I spent a lot of time researching the different changing pad options, not knowing what qualities to look for. I love the Design Dua Changing Basket and will explain why, but there are many good options. You will get peed on and clean up poop sometimes, but as long as you have a wipeable surface that somewhat contains the mess, I think you're golden. We use the mushie Extra Soft Muslin Bassinet Crib Sheet that's conveniently the same size as the bassinet sheet, which means fewer items to keep track of and less laundry. I put a Gathre micro on top for easy clean-up, so I rarely wash the sheet now. I loved that the pad was never cold like plastic ones can get, contained the baby in case she rolled over, even now as a toddler, without requiring safety straps, and doubled as a charming backdrop for our monthly milestone photos. You'd think babies grow out of the changing basket like the bassinet. However, it is still entirely comfortable and functional for an 18-month-old.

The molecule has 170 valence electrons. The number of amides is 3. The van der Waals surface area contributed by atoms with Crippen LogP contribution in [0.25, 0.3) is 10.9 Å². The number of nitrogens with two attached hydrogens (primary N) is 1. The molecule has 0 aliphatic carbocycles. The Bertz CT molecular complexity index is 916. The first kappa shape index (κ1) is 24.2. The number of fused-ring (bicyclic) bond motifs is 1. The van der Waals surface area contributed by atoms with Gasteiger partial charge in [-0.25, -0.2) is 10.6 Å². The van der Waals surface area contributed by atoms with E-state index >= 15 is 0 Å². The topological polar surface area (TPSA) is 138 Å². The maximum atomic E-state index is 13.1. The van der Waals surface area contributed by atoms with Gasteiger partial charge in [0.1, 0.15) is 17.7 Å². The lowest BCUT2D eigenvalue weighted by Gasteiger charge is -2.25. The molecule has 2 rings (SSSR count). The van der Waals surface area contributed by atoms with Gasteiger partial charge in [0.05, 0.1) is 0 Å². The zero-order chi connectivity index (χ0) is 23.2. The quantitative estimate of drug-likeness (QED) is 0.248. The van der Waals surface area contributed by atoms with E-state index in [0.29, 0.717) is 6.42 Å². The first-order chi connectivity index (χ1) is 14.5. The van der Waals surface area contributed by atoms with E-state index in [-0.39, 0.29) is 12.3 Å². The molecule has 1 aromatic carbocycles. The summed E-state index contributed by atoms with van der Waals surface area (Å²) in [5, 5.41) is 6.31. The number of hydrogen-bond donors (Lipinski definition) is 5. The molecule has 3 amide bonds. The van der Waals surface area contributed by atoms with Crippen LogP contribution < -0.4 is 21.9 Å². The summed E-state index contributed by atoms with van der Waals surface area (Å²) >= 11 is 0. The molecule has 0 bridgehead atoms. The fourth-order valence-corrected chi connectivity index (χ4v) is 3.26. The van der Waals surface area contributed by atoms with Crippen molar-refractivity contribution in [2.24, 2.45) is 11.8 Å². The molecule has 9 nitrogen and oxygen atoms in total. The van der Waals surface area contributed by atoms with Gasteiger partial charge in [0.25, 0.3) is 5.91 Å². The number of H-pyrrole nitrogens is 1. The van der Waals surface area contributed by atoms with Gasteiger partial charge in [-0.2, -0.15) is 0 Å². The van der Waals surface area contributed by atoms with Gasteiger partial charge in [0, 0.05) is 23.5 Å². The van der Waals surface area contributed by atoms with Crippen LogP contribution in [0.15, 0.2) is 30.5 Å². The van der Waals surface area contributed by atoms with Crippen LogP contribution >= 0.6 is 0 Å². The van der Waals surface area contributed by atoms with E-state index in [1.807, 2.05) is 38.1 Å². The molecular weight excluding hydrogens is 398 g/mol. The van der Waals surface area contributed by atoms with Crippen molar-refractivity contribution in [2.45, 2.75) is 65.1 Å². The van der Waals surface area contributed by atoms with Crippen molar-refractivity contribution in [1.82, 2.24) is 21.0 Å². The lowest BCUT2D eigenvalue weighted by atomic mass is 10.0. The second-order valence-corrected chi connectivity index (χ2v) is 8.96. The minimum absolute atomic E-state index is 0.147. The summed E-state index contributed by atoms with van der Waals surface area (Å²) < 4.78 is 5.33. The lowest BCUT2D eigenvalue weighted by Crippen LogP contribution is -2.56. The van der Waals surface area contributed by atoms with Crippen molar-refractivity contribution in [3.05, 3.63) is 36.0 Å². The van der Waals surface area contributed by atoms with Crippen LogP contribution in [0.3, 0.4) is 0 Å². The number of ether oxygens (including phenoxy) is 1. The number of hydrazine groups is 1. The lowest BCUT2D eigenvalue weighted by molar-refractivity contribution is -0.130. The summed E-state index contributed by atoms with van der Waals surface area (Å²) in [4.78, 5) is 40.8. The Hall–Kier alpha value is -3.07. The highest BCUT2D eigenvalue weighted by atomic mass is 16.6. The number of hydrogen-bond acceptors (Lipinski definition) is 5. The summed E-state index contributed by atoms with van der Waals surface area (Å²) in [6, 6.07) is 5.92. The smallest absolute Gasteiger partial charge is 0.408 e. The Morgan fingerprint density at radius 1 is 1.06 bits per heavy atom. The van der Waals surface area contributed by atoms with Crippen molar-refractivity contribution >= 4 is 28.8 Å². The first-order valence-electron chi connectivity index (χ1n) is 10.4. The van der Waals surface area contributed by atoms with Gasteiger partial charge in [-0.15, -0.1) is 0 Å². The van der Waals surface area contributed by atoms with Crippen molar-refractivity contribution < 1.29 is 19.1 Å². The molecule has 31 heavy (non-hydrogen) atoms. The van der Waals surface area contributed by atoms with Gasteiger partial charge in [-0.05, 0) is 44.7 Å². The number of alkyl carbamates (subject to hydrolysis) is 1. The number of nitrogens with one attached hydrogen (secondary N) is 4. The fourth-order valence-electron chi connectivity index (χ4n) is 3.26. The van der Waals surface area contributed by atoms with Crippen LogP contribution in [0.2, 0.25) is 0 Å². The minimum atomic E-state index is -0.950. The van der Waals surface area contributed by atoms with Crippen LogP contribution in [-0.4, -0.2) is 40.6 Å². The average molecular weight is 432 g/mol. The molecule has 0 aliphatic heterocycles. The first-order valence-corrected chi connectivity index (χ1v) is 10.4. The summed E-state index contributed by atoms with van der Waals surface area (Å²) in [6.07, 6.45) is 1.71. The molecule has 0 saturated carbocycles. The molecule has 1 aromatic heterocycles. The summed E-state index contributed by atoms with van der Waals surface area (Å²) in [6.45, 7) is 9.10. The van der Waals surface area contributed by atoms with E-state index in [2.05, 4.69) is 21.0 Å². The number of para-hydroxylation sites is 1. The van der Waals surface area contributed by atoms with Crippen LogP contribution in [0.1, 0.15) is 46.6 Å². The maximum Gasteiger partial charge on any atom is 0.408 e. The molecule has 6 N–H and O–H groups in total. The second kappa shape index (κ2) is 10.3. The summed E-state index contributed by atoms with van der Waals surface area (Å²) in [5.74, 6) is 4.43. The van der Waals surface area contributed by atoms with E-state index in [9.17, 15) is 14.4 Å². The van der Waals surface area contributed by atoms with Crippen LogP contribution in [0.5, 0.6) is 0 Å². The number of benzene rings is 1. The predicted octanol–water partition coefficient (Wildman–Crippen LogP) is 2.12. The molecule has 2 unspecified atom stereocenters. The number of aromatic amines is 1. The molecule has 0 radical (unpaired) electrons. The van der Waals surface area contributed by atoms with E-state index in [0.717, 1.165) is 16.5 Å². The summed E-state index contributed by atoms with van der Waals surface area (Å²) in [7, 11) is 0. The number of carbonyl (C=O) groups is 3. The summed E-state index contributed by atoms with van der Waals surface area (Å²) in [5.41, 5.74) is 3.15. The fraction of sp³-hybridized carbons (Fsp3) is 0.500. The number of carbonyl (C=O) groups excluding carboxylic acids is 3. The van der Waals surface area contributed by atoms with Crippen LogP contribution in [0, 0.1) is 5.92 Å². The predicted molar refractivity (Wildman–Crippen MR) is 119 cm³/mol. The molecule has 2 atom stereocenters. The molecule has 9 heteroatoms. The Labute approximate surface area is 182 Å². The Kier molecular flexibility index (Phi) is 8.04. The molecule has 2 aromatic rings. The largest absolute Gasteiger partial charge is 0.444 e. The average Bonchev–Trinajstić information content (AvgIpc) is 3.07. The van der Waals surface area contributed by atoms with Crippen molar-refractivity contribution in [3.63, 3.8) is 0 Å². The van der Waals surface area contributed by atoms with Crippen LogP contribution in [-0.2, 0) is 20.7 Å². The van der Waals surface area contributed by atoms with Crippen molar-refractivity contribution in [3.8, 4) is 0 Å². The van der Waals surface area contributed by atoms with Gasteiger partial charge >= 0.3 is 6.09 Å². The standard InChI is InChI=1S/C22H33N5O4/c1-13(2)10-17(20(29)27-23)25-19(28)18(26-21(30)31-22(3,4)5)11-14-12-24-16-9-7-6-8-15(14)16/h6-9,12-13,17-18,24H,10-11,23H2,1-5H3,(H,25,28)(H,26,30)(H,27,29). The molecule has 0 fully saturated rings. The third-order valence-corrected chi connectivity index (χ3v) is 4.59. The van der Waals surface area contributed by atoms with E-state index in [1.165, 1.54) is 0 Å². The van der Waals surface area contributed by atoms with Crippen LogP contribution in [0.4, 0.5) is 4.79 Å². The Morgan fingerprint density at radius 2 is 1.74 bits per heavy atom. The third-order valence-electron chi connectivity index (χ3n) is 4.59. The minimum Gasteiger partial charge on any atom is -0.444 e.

I got the Dékor Plus Hands-Free Diaper Pail purely because it transitions from regular to cloth diapers. I honestly have no issues with the pail apart from its less-than-exciting appearance. It never smells, is hands-free, and the bags are simple to replace and cut. We use it exclusively for cloth diapers now, so I appreciate that you can remove the smaller opening and use the full lid size for tossing in cloth diaper inserts and covers separately without crumpling. I prefer the Nora's Nursery Pail Liners over the Dékor ones.